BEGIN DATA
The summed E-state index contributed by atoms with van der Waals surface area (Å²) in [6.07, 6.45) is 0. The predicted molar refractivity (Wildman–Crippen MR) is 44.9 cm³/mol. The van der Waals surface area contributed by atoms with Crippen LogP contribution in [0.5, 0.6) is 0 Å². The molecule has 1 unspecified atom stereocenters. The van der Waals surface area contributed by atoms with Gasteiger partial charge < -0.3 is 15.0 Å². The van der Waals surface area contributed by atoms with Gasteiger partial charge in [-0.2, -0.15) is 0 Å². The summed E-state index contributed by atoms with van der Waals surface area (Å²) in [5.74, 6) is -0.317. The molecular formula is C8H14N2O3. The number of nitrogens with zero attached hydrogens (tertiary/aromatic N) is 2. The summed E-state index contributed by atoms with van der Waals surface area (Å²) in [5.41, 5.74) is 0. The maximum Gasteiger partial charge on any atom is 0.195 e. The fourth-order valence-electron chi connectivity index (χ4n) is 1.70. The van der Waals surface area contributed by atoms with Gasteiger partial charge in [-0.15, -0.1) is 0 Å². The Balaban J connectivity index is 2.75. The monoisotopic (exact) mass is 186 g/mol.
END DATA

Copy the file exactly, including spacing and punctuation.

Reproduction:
The summed E-state index contributed by atoms with van der Waals surface area (Å²) in [6.07, 6.45) is 0. The predicted molar refractivity (Wildman–Crippen MR) is 44.9 cm³/mol. The van der Waals surface area contributed by atoms with Crippen LogP contribution in [0.5, 0.6) is 0 Å². The molecule has 1 unspecified atom stereocenters. The van der Waals surface area contributed by atoms with Gasteiger partial charge < -0.3 is 15.0 Å². The van der Waals surface area contributed by atoms with Gasteiger partial charge in [-0.2, -0.15) is 0 Å². The summed E-state index contributed by atoms with van der Waals surface area (Å²) in [5.74, 6) is -0.317. The molecular formula is C8H14N2O3. The number of nitrogens with zero attached hydrogens (tertiary/aromatic N) is 2. The summed E-state index contributed by atoms with van der Waals surface area (Å²) in [5.41, 5.74) is 0. The maximum Gasteiger partial charge on any atom is 0.195 e. The fourth-order valence-electron chi connectivity index (χ4n) is 1.70. The van der Waals surface area contributed by atoms with Gasteiger partial charge in [-0.15, -0.1) is 0 Å². The Balaban J connectivity index is 2.75. The monoisotopic (exact) mass is 186 g/mol.